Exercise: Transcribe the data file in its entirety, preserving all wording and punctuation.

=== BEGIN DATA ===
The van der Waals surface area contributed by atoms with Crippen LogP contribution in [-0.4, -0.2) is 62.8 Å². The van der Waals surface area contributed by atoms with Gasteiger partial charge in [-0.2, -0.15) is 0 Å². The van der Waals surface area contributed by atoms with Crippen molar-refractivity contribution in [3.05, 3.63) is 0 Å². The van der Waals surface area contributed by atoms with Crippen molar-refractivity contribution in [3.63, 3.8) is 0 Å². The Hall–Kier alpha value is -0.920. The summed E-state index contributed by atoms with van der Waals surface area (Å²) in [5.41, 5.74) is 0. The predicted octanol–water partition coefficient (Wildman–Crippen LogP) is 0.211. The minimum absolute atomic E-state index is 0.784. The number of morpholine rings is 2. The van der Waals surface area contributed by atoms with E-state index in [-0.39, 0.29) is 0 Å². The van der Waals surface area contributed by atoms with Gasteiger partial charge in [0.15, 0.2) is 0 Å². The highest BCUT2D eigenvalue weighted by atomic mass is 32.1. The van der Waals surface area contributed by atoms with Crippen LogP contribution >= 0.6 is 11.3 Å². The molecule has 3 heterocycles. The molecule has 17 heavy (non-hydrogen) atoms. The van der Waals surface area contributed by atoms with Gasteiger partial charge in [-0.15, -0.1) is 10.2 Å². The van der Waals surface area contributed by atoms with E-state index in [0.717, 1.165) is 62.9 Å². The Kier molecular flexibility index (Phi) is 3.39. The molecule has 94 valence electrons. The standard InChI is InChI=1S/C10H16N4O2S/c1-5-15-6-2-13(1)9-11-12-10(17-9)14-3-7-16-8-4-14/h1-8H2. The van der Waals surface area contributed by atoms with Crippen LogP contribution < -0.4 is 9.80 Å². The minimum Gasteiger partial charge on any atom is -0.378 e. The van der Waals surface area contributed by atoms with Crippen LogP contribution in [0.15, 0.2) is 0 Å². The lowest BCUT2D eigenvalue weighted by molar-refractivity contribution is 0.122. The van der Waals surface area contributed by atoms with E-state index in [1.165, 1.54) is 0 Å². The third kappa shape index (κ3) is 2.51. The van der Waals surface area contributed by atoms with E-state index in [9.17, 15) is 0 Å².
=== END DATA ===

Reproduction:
The van der Waals surface area contributed by atoms with Crippen LogP contribution in [-0.4, -0.2) is 62.8 Å². The van der Waals surface area contributed by atoms with Gasteiger partial charge in [-0.2, -0.15) is 0 Å². The van der Waals surface area contributed by atoms with Crippen molar-refractivity contribution in [3.05, 3.63) is 0 Å². The van der Waals surface area contributed by atoms with Crippen molar-refractivity contribution in [3.63, 3.8) is 0 Å². The Hall–Kier alpha value is -0.920. The summed E-state index contributed by atoms with van der Waals surface area (Å²) in [5.41, 5.74) is 0. The predicted octanol–water partition coefficient (Wildman–Crippen LogP) is 0.211. The minimum absolute atomic E-state index is 0.784. The number of morpholine rings is 2. The van der Waals surface area contributed by atoms with E-state index in [-0.39, 0.29) is 0 Å². The van der Waals surface area contributed by atoms with Gasteiger partial charge in [0.15, 0.2) is 0 Å². The highest BCUT2D eigenvalue weighted by atomic mass is 32.1. The van der Waals surface area contributed by atoms with Crippen LogP contribution >= 0.6 is 11.3 Å². The molecule has 3 heterocycles. The molecule has 17 heavy (non-hydrogen) atoms. The van der Waals surface area contributed by atoms with Gasteiger partial charge in [-0.15, -0.1) is 10.2 Å². The van der Waals surface area contributed by atoms with E-state index in [0.717, 1.165) is 62.9 Å². The Kier molecular flexibility index (Phi) is 3.39. The molecule has 94 valence electrons. The standard InChI is InChI=1S/C10H16N4O2S/c1-5-15-6-2-13(1)9-11-12-10(17-9)14-3-7-16-8-4-14/h1-8H2. The van der Waals surface area contributed by atoms with Crippen LogP contribution < -0.4 is 9.80 Å². The minimum Gasteiger partial charge on any atom is -0.378 e. The van der Waals surface area contributed by atoms with Crippen LogP contribution in [0.15, 0.2) is 0 Å². The lowest BCUT2D eigenvalue weighted by molar-refractivity contribution is 0.122. The van der Waals surface area contributed by atoms with E-state index in [1.165, 1.54) is 0 Å². The third kappa shape index (κ3) is 2.51. The van der Waals surface area contributed by atoms with E-state index in [9.17, 15) is 0 Å².